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A comparative analysis of some policy options to reduce rationing in the UK's NHS: Lessons from a general equilibrium model incorporating positive health effects

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Author Info

  • Rutten, Martine
  • Reed, Geoffrey

Abstract

This paper seeks to determine the macro-economic impacts of changes in health care provision. The resource allocation issues have been explored in theory, by applying the Rybczynski theorem, and empirically, using a computable general equilibrium (CGE) model for the UK with a detailed health component. From the theory, changes in non-health outputs are shown to depend on factor-bias and scale effects, the net effects generally being indeterminate. From the applied model, a rise in the National Health Service (NHS) budget is shown to yield overall welfare gains, which fall by two-thirds assuming health care-specific factors. A nominally equivalent migration policy yields even higher welfare gains.

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Bibliographic Info

Article provided by Elsevier in its journal Journal of Health Economics.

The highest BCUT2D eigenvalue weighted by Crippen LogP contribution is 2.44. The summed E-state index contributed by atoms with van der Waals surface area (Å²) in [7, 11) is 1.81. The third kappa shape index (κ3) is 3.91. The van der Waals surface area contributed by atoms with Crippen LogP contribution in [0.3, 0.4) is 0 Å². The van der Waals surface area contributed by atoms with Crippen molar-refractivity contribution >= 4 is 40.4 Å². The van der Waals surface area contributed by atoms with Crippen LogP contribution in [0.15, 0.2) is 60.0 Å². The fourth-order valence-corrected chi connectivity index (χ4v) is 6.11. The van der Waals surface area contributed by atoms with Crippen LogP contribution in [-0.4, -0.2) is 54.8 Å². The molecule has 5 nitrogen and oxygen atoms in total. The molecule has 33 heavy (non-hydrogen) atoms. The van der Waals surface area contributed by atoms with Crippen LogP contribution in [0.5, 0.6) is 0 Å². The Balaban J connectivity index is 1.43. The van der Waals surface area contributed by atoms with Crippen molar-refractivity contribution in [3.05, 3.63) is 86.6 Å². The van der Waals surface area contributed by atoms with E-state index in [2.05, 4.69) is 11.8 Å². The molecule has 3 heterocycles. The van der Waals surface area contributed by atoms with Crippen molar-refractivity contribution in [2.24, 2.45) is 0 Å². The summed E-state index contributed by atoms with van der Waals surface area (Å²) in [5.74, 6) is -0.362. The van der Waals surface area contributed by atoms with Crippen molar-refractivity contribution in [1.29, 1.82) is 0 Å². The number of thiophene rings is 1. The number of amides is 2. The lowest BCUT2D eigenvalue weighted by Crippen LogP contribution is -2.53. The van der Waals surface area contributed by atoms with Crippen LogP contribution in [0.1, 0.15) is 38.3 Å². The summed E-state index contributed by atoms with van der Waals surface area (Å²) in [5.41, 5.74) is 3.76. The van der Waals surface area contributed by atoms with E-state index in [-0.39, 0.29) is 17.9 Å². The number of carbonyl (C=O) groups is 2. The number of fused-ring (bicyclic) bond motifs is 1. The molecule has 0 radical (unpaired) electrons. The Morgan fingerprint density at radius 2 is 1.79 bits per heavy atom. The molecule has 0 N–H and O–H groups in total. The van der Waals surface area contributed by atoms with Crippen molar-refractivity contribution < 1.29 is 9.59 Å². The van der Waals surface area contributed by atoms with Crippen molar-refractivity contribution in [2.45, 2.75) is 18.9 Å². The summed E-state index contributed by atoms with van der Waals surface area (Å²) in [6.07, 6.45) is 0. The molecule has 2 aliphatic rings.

Volume (Year): 28 (2009)
Issue (Month): 1 (January)
Pages: 221-233

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Handle: RePEc:eee:jhecon:v:28:y:2009:i:1:p:221-233

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Web page: http://www.elsevier.com/locate/inca/505560

Related research

Keywords: Computable general equilibrium International trade theory International migration Health care Labour markets;

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Cited by:
  1. repec:fsc:fspubl:13 is not listed on IDEAS
  2. Elisabeth Christen & Joseph Francois & Bernard Hoekman, 2012. "CGE modeling of market access in services," Working Papers 2012-13, Faculty of Economics and Statistics, University of Innsbruck.
  3. Christen, Elisabeth & Francois, Joseph & Hoekman, Bernard, 2013. "Computable General Equilibrium Modeling of Market Access in Services," Handbook of Computable General Equilibrium Modeling, Elsevier.
  4. Marcus Keogh-Brown & Richard Smith & John Edmunds & Philippe Beutels, 2010. "The macroeconomic impact of pandemic influenza: estimates from models of the United Kingdom, France, Belgium and The Netherlands," The European Journal of Health Economics, Springer, vol. 11(6), pages 543-554, December.

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